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A New Book The ‘Siege’ About 26/11 Mumbai Massacre: Fact or Fiction?

by George Mapp on November 15th, 2013

The Diary

The Taj Mahal hotel in Mumbai, India in flames after the terrorist attacks on November 26 2008.

The Taj Mahal hotel in Mumbai, India in flames after the terrorist attacks on November 26 2008.

In a New York Times article titled, U.S. Had Warnings on Plotter of Mumbai Attack, which was co-written by journalist Ginger Thompson was published October 16, 2010. In fact it was Thompson whom met with and interviewed David Coleman Headley’s Moroccan wife Faiza Outalha. I know this to be true because Faiza told me herself in detail about Thompson’s visit to Morocco as well as the extent of the interview. Also, the above referenced article also mentions it: “The Moroccan wife described her separate warnings in an interview with The New York Times.” There is a very good reason why I point this out. Therefore, what was told to Thompson of the New York Times was communicated by Faiza verbally, doing a face-face interview. It was not a remote interview via computer in a written question and answer format.

I recently began reading The Siege: 68 Hours Inside The Taj written by authors Cathy Scott-Clark and Adrian Levy and published by Penguin Books. What jumped out at me off the pages was a shocking revelation. What jumped out at me were the words, “she wrote in her dairy” on page 49 referring to Faiza Outalha. I know Faiza extremely well, if anything we have grown even closer than when we first met in Old Manali, India in the Spring of 2008. Faiza abruptly broke off all communications with me shortly before the 26/11 Mumbai Massacre in 2008. After I was investigated by India’s newly formed intelligence and counter-terrorism agency, the NIA, we stayed incommunicado.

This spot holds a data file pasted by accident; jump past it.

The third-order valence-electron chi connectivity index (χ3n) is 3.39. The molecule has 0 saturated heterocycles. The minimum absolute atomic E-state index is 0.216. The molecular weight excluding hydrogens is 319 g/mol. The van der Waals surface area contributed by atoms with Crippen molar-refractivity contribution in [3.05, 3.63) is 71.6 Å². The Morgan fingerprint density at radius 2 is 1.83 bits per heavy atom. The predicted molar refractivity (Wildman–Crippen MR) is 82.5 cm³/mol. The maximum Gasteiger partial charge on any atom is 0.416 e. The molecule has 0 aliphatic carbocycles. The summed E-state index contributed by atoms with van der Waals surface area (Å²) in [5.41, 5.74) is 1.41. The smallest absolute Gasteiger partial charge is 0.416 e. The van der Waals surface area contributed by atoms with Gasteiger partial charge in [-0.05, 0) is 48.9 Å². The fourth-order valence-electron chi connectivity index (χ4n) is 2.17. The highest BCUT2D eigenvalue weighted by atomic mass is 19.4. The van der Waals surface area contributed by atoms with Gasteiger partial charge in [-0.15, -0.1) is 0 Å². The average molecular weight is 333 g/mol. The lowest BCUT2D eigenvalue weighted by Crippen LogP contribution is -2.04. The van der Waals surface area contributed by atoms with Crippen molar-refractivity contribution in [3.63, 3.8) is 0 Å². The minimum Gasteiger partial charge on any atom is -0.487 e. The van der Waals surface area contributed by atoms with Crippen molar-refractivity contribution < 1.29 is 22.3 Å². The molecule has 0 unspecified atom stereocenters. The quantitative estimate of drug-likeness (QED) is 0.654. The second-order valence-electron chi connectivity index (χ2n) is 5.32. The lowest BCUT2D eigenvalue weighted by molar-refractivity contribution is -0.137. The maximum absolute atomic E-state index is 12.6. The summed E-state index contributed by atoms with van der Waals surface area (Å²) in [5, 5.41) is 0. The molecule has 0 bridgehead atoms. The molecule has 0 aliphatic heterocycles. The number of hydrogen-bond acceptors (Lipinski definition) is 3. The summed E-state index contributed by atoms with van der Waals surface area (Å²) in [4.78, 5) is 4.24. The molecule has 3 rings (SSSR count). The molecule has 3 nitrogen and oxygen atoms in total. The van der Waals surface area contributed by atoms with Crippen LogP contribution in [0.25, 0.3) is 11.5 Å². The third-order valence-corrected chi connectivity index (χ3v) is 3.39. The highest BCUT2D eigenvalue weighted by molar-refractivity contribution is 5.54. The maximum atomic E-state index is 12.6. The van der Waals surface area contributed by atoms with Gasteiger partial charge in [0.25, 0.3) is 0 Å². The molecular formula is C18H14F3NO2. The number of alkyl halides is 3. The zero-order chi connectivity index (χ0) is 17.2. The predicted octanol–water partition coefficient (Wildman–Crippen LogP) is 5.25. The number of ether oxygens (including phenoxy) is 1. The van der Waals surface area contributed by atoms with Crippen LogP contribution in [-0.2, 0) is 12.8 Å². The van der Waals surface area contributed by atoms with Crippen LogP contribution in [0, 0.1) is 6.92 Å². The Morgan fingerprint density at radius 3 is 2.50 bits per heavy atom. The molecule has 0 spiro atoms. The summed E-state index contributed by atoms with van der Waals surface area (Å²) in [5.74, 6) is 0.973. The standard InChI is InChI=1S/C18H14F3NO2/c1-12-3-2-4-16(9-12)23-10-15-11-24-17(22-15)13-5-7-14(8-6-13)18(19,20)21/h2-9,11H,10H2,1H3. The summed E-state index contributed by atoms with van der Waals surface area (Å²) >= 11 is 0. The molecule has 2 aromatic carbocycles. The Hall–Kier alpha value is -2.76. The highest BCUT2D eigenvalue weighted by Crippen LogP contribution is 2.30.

Actually, the NIA mentioned that they may want me to try to contact her on their behalf. However, that never happened. Shortly after they cleared me in an investigation that lasted several months, and returned my U.S. passport my family and I quickly and secretly moved to a new location within Goa and a few months later we left the country. Natasha and I waited a couple of months for our daughter Zoya who was born on December 12, 2009 to be slightly older before we flew internationally.

A day before my family and I were scheduled to fly to Thailand, we made a surprise visit to the NIA headquarters in New Delhi to try a last attempt to get my Apple Mac Book Pro back. Anybody who has travelled to India, lived there or is from there would understand the humor in what I am about to tell you. I have a written and signed document from the NIA that states: “The laptop would be returned after forensic analysis.” The NIA agent assured me that on November 24, 2009 that I would have my Mac Book Pro back within five days.

Once inside the NIA headquarters we received a very warm and friendly welcome. Several agents took pictures of Zoya. The last time the lead agent saw Natasha she was 9 1/2 months pregnant back in Palolem, Goa. I was then told that in early March of 2010 that the Mac Book Pro wasn’t back from Hyderabad for forensic analysis yet :) Incredible India!  This was over 3 months later and much longer than the 5 days as promised. However, I was much more concerned about what was on the computer as opposed to the actual computer itself. It had 9 months of pregnancy photos that Natasha specifically asked me to take during her pregnancy to show our daughter Zoya when she got older [right about her current age of 4 would be perfect.] I even begged for a mere copy of the hard drive with the hundreds of priceless and irreplaceable photos but they declined.

Faiza Outalha wearing a full burqa during an ABC tv interview.

Faiza Outalha wearing a full burqa during an ABC tv interview.